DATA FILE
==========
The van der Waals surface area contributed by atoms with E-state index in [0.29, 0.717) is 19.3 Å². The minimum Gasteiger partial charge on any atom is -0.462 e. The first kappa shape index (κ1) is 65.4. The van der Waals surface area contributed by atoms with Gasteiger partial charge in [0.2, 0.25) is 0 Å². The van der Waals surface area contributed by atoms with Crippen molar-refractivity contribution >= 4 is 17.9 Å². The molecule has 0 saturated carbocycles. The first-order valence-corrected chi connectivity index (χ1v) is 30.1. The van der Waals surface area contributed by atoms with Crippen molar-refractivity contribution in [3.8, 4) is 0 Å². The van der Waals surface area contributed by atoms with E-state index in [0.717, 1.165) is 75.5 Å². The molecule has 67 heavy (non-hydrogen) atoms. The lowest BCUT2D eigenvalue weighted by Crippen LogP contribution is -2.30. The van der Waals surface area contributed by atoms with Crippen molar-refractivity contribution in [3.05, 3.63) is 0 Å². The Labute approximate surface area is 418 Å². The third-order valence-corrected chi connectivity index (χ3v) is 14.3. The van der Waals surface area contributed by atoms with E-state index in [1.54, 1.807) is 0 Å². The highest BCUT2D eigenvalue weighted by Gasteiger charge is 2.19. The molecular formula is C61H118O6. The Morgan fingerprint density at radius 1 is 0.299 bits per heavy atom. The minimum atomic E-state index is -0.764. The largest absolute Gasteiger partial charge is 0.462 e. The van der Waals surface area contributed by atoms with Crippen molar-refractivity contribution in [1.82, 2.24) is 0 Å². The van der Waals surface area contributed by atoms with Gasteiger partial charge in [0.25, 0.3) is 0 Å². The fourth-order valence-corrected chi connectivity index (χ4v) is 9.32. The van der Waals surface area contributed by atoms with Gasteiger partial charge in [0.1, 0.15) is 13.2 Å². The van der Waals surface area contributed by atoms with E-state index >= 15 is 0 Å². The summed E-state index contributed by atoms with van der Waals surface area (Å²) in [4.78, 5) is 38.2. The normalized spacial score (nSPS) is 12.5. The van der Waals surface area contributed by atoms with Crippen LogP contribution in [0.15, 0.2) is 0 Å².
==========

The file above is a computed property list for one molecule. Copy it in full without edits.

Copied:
The van der Waals surface area contributed by atoms with E-state index in [0.29, 0.717) is 19.3 Å². The minimum Gasteiger partial charge on any atom is -0.462 e. The first kappa shape index (κ1) is 65.4. The van der Waals surface area contributed by atoms with Gasteiger partial charge in [0.2, 0.25) is 0 Å². The van der Waals surface area contributed by atoms with Crippen molar-refractivity contribution >= 4 is 17.9 Å². The molecule has 0 saturated carbocycles. The first-order valence-corrected chi connectivity index (χ1v) is 30.1. The van der Waals surface area contributed by atoms with Crippen molar-refractivity contribution in [3.8, 4) is 0 Å². The van der Waals surface area contributed by atoms with E-state index in [0.717, 1.165) is 75.5 Å². The molecule has 67 heavy (non-hydrogen) atoms. The lowest BCUT2D eigenvalue weighted by Crippen LogP contribution is -2.30. The van der Waals surface area contributed by atoms with Crippen molar-refractivity contribution in [3.05, 3.63) is 0 Å². The Labute approximate surface area is 418 Å². The third-order valence-corrected chi connectivity index (χ3v) is 14.3. The van der Waals surface area contributed by atoms with E-state index in [1.54, 1.807) is 0 Å². The highest BCUT2D eigenvalue weighted by Gasteiger charge is 2.19. The molecular formula is C61H118O6. The Morgan fingerprint density at radius 1 is 0.299 bits per heavy atom. The minimum atomic E-state index is -0.764. The largest absolute Gasteiger partial charge is 0.462 e. The van der Waals surface area contributed by atoms with Crippen molar-refractivity contribution in [1.82, 2.24) is 0 Å². The van der Waals surface area contributed by atoms with Gasteiger partial charge in [0.25, 0.3) is 0 Å². The fourth-order valence-corrected chi connectivity index (χ4v) is 9.32. The van der Waals surface area contributed by atoms with Gasteiger partial charge in [0.1, 0.15) is 13.2 Å². The van der Waals surface area contributed by atoms with E-state index >= 15 is 0 Å². The summed E-state index contributed by atoms with van der Waals surface area (Å²) in [4.78, 5) is 38.2. The normalized spacial score (nSPS) is 12.5. The van der Waals surface area contributed by atoms with Crippen LogP contribution in [0.15, 0.2) is 0 Å².